"I do think we're in need of a correction and, with these regulations, the state is doing that," he said. "But Maryland's take during the [spring] trophy season makes up less than 5 percent of the annual harvest of spawning stock all along the Atlantic. On the whole, our state's impact during these few weeks is minimal, like a pimple on an elephant. The rest of the East Coast targets these fish all summer.

"Maryland fishermen deserve the same opportunity as those in other states to catch 'the fish of a lifetime.' "

Longtime rec anglers such as Marty Carter of Linthicum applaud the state's new restrictions.


"With the cold spring, a lot of rock that haven't spawned will be caught — but at least those between 36 and 40 inches won't take it on the chin," said Carter, who fishes anywhere from the Bay Bridge to Point Lookout in St. Mary's County. "If we had the same regulations as last year, we'd be in for a bloodbath.

"Don't get me wrong, I think it's a good idea to release those fish over 40 inches — the larger fish aren't as good to eat anyway — but I'm not in favor of making it a mandatory thing. People like to show off that big fish around the neighborhood. And you're not going to substantially harm the stock by taking that 40-incher because we're saving her 39-inch sister and putting her back to spawn."

Others, such as Mark Lagana of Sykesville, would rather Maryland had opted for other restrictions this year, such as delaying the start of fishing season until May 1.

"I've specifically suggested to DNR that we make the date flexible, rather than have it carved in stone as the third Saturday in April," Lagana said. "My records over 15 years show that about 90 percent of spawnings are done by May 1. That being said, such a late start would probably leave only seven to 10 days for those aboard charter boats to keep their fish — and that's not a popular opinion."

No one knows that more than Zinck, the conservation-minded angler who has offered his thoughts via social media.

"I've asked people online, 'Do you really need to kill that big fish?' and they've invited me to meet them in the parking lot. People want to fistfight over this," Zinck said.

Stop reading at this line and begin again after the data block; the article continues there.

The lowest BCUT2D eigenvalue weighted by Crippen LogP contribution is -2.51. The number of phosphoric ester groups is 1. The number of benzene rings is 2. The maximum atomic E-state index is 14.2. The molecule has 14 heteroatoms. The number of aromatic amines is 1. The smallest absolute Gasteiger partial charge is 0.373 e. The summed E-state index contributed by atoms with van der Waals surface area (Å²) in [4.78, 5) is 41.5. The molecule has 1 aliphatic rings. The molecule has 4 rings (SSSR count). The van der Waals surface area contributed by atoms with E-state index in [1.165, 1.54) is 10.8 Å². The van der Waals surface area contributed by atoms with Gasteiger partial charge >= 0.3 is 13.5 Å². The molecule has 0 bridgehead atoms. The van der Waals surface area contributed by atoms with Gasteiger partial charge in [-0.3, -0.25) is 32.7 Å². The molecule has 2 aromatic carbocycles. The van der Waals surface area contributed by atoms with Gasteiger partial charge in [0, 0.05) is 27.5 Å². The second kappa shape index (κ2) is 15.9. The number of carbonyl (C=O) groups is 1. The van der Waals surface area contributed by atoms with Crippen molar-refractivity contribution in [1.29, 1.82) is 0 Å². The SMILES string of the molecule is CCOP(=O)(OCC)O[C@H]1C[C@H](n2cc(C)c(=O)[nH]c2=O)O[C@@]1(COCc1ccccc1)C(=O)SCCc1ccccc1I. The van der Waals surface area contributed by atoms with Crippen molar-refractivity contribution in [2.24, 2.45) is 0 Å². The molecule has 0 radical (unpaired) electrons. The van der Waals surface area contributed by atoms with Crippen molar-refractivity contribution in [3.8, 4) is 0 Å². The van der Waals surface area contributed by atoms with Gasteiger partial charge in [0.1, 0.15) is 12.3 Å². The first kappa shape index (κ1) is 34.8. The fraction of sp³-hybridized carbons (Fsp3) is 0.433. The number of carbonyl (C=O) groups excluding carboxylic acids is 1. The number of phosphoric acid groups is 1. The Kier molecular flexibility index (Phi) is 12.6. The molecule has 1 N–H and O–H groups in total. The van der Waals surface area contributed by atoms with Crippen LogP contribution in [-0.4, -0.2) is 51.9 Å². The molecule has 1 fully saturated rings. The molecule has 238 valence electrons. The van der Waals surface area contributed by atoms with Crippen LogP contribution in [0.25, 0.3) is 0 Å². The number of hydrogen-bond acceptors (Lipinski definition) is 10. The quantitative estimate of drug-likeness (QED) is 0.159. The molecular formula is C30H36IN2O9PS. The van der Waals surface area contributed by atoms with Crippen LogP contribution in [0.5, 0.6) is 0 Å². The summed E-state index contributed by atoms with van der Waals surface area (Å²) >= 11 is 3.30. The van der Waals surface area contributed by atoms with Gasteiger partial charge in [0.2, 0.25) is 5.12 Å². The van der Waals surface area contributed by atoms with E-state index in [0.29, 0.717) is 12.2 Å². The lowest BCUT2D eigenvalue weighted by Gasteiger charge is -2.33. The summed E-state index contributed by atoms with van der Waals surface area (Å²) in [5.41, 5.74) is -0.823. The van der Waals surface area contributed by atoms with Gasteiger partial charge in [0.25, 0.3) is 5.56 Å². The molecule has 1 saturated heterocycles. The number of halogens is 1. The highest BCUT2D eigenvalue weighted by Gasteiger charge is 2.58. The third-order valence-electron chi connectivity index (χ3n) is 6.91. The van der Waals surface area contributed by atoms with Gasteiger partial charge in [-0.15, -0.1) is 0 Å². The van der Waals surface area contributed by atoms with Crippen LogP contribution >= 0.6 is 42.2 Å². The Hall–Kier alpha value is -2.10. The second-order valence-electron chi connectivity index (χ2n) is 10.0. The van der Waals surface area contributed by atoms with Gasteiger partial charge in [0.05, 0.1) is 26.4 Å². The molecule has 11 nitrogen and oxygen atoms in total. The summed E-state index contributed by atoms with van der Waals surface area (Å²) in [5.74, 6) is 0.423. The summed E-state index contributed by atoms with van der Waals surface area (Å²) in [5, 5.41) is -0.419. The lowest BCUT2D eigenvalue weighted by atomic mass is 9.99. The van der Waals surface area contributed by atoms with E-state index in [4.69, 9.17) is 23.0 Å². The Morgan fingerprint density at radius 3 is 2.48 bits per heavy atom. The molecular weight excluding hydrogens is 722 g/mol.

"To me, the ideal solution is to release everything you catch until mid-May, and any fish over 40 inches all spring. Why not just take a picture and let it go? The average fisherman will catch a big rock, eat one or two meals and forget about it until Thanksgiving when he takes it from the freezer to make room for the turkey. The fish is wasted.

"I've seen people catch them for the sheer joy, then bring them back to the marina and say, 'What am I going to do with this fish? How do I clean it? Does anyone want it?' Fish are given away at the ramps."

Maryland must do more to save the fish that breathes its first in this state, he said.

"I understand that charter boats are fighting the clock. I realize the new restrictions are a step in the right direction. And I know it's still good fishing here, but it's nowhere near what it used to be," Zinck said. "Ten years ago, I'd catch an average of 30 to 40 rock a day during trophy season; now, on a good day, I'll get six to 10, and sometimes only two or three.

"We're starting to mirror what happened in the 1980s when the industry crashed and caused a moratorium (on striped bass.) But then, we had bluefish and sea trout and crabs to pick up the slack. Now, rock is about the only thing out there. People aren't going to charter a boat to go catch some little croaker.

"Now, all of our eggs are in one basket, literally – and we're pulling away from it real quick."



Recommended on Baltimore Sun